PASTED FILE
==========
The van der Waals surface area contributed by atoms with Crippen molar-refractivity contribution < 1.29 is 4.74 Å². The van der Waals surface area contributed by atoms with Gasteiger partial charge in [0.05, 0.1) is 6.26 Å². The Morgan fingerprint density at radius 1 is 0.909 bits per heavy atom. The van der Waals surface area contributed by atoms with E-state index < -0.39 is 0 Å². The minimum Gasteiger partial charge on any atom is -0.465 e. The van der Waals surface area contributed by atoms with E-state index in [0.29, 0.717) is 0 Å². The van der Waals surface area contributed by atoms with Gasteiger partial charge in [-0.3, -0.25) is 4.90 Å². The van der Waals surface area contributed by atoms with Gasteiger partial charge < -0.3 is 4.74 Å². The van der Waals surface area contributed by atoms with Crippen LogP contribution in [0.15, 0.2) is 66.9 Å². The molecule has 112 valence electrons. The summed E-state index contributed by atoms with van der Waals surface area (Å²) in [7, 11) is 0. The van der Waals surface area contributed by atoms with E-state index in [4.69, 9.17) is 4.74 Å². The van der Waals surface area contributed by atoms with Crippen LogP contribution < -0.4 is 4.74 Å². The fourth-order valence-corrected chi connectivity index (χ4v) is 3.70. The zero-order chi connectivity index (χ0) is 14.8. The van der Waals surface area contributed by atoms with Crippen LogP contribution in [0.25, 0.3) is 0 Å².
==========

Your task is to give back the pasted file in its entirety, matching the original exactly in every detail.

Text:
The van der Waals surface area contributed by atoms with Crippen molar-refractivity contribution < 1.29 is 4.74 Å². The van der Waals surface area contributed by atoms with Gasteiger partial charge in [0.05, 0.1) is 6.26 Å². The Morgan fingerprint density at radius 1 is 0.909 bits per heavy atom. The van der Waals surface area contributed by atoms with E-state index < -0.39 is 0 Å². The minimum Gasteiger partial charge on any atom is -0.465 e. The van der Waals surface area contributed by atoms with E-state index in [0.29, 0.717) is 0 Å². The van der Waals surface area contributed by atoms with Gasteiger partial charge in [-0.3, -0.25) is 4.90 Å². The van der Waals surface area contributed by atoms with Gasteiger partial charge < -0.3 is 4.74 Å². The van der Waals surface area contributed by atoms with Crippen LogP contribution in [0.15, 0.2) is 66.9 Å². The molecule has 112 valence electrons. The summed E-state index contributed by atoms with van der Waals surface area (Å²) in [7, 11) is 0. The van der Waals surface area contributed by atoms with E-state index in [4.69, 9.17) is 4.74 Å². The van der Waals surface area contributed by atoms with Crippen LogP contribution < -0.4 is 4.74 Å². The fourth-order valence-corrected chi connectivity index (χ4v) is 3.70. The zero-order chi connectivity index (χ0) is 14.8. The van der Waals surface area contributed by atoms with Crippen LogP contribution in [0.25, 0.3) is 0 Å².